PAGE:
John McPhee epub or Pdf Coming into the Country – Book, Kindle eBook or DOC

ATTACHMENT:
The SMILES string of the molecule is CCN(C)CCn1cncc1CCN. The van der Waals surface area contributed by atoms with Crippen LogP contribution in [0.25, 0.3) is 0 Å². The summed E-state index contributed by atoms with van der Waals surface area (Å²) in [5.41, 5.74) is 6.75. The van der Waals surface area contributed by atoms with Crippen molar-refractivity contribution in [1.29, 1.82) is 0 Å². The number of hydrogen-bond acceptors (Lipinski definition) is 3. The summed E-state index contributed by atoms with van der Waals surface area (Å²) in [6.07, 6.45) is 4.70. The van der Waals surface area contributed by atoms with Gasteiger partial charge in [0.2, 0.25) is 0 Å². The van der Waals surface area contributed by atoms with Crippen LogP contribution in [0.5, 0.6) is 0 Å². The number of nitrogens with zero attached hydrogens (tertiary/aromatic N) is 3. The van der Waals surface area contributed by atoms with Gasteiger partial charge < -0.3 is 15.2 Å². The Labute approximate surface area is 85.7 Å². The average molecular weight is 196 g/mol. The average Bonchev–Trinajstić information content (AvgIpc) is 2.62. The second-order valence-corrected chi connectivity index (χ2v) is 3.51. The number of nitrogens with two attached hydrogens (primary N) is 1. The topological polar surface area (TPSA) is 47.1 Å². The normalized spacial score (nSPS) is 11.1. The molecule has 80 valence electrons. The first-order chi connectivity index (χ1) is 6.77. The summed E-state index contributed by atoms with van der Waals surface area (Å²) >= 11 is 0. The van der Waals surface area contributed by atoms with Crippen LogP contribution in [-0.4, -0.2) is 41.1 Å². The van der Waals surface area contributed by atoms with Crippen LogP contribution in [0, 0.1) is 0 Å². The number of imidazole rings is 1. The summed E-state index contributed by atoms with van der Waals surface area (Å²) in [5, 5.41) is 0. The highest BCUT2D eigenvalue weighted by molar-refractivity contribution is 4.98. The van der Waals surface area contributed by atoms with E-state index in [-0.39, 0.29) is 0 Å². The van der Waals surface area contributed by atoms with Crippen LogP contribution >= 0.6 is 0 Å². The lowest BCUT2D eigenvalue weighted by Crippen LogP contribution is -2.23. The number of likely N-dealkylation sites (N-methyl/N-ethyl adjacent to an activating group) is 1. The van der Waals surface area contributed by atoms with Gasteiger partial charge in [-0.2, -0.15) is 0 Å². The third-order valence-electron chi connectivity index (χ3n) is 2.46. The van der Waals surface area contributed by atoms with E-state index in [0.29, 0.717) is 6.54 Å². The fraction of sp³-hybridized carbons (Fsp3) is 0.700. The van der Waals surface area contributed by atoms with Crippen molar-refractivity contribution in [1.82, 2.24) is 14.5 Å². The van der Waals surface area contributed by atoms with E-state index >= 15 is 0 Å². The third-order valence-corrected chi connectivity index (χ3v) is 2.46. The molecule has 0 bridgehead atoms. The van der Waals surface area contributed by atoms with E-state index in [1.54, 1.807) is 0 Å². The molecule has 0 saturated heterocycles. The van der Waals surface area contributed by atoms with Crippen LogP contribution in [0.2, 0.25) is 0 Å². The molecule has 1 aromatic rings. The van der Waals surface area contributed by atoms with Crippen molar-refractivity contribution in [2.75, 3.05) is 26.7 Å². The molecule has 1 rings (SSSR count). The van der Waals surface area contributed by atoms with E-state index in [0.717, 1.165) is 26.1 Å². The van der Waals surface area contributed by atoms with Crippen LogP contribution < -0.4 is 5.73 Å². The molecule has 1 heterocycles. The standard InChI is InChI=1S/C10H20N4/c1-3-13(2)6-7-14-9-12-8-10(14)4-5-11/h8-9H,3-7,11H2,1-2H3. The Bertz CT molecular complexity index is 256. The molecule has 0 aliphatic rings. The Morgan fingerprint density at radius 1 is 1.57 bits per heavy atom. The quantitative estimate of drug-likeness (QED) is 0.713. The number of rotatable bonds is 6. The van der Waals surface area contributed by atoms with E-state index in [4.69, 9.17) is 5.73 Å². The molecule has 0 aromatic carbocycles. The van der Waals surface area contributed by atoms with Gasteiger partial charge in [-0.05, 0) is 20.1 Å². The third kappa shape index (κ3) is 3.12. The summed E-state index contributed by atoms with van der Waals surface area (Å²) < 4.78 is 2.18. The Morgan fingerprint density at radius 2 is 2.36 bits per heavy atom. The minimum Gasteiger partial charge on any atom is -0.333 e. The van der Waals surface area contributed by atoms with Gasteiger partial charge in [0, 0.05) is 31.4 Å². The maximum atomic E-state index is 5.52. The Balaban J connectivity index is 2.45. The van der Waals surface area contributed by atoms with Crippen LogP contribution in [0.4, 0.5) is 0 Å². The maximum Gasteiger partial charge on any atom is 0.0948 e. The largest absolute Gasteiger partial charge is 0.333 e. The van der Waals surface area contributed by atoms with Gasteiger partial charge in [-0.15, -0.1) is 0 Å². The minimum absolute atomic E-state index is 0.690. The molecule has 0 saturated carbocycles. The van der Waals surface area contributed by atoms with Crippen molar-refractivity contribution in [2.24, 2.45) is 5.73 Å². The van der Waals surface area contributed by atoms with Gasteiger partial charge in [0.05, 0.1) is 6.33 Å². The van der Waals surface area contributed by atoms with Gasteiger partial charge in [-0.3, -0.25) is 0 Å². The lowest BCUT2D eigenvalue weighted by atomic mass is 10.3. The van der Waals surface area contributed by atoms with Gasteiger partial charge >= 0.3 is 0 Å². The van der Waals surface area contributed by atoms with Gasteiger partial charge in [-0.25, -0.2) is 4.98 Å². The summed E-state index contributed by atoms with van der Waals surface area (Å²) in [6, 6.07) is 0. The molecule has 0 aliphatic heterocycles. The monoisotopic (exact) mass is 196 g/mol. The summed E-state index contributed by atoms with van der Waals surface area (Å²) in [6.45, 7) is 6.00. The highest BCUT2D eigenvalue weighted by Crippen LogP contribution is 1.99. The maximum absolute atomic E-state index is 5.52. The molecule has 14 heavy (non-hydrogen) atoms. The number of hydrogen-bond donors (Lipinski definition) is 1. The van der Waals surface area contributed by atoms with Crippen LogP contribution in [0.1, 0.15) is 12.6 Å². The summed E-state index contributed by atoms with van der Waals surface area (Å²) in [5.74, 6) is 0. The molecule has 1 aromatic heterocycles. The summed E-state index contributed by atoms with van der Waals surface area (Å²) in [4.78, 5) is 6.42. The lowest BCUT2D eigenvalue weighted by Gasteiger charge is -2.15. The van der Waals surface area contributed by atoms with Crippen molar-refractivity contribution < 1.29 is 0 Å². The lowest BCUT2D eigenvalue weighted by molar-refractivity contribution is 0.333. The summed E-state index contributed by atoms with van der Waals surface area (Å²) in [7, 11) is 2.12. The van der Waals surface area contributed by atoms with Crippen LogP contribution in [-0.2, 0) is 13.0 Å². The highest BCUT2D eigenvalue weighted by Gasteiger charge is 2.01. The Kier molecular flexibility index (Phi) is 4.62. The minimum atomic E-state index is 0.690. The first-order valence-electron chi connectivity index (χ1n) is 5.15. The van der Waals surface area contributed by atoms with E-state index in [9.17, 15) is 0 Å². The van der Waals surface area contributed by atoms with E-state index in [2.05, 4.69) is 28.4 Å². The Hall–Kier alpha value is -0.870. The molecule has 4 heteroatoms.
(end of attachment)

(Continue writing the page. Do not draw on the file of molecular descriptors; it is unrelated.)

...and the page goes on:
S small but broadly scattered and loose nit community McPhee finds all the hope discontent and anxiety of the human condition It s a parable perhaps of the riddling complexities that face us today finding ourselves to be a part of the natural order and yet standing somehow outside of it Alaska the early 1960s Darkness covered the land The latest winter storm which by then had already lasted half a century still showed no sign of ending The cold and the snow were beginning to wear the proud Alaskans down Then Russia invaded Again The fledgling state was unprepared for war and so the Alaskan Militia fell back before the forces of the Dark Lord Stalin and the Red Army of Moscow reached the walls of Juneau For two days and nights the city was bombarded by communist orcs On February 11 1964 the third day of the seige a light appeared on the horizon It was the sun After fifty years of endless night dawn finally broke over Alaska Rousing the defenders the mighty wizard Ted Stevens the White led the final charge and drove the Red Army into the sea Alaska won the dayTen years passedIn the early 70s the Prophet McPhee came to Alaska He had had visions since the Great Dawn terrible awe inspiring visions of a woman in red riding a war grizzly The priests he spoke to all agreed it was the Mother of Grizzlies Daughter of Alaska the great Messiah ueen of the prophecies who would restore the mighty Alaskan Empire to glory and lead Her armies out of the North to conuer the Lower 48 The Return of the Sun had marked the hour of Her birth but none had seen sign of Her since And so the Prophet McPhee vowed to find Her Assembling a party of shamen slaves bearing gifts of gold jewels and newspapers and mages from the Bureau of Outdoor Recreation the Department of Fish and Game and other government agencies McPhee set out into the widerness uestions arose was the Mother of Grizzlies also Daughter of Grizzlies or was She merely a feral child raised and educated in the ways of the bear Would they find Her feasting on fish and berries or did She hibernate in the caves of bears sleeping until Alaska needed a savior Russia had been silent for many years but would surely invade again The expedition failed most of the party was eaten by wolves or lost in skirmishes with the National Park Service so they returned to Juneau It was clear that wherever the ueen of Alaska was She would not reveal Herself until the time was right So Alaska waited and prepared And the uestion was asked where would Her Capital be Juneau was not grand enough and Anchorage and Fairbanks still lay in ruins from the war so the Prophet McPhee again set out into the wilderness again with his shamen and slaves and government bureaucrats to find a suitable place to build Her Palace And again the shamen were eaten by wolves and the bureaucrats bickered and the slaves revolted so McPhee went back to JuneauThe uest seemed hopeless McPhee had not found the Chosen One or built Her City and all his shamen were dead But *inspired by rumors of a secret messiah breeding program he set off alone on a *by rumors of a secret messiah breeding program he set off alone on a expedition following the elusive trail of a powerful sisterhood of sorceress nuns Here the narrative grows sketchy as McPhee s accounts of interviews of dozens of gold miners hermits holy men ice mages and the occasional talking bear led him in dizzying circles endlessly searching for a treasure that chose to remain secret McPhee apparently never found the Mother of Grizzlies and left Alaska in disgrace There are rumors however that he drank himself to death only to be resurrected by an unidentified hirsute girl but those stories remain unverified Even McPhee s account must be uestioned Were his visions true Did he truly foresee the birth and rise of Alaska s savior If so She remains hidden and perhaps none will now the hour of Her coming Where is the bear and the rider Where is the voice that is grating IA IA SARAH PALIN FHTAGN I love McPhee s writing I first read this book when it was published in part in the New Yorker and again soon after it was published as a book So this is the third time I ve read it I ve read maybe ten books three times so I really really like thisFirst because McPhee writes so beautifully He could write about anything and I would read it I ve even read his geology books Not because I like geology I don t but because I just eat up his words It is like eating chocolate I usually stop when the supply runs out not because I m finishedSecond the people and the spirit that makes up Alaska Everything is so unbelievably huge I love the stories about people who cut tractors up into pieces fly them to remote regions weld them back together so they can to remote regions weld them back together so they can an airstrip for a bigger planeThird the Alaska he writes about was disappearing when he wrote it and has been replaced with at least two generations of Alaska since then I will be visiting Alaska this summer and I am looking forward to seeing what s new and what remains of the old Will it be strip malls I ll let you now This book has meant a lot to me as an Alaskan interested in the raggedy interplay between development and conservationism although I had never read it in its entirety Now I have I would say this book at best offers a ind sympathetic view of all sorts of Alaskans circa 1977 a period which I just barely remember from grade school I still recall the statewide debate on whether to give Mount McKinley the newold name of Denali as part of ANILCA then called the D 2 Lands Bill which was a hot button topic ie federal take over for Alaskans such as my parents I remember the debate to move the capital to Willow I remember John Denver s goodwill trip to Alaska to promote conservation and the passage of ANILCA It was all HIGHLY charged politics in which the feds were dabbling playing frivolizing with OUR land The outgr. Hich shifts scenes freuently and yet manages to tie the work into a rewarding whole.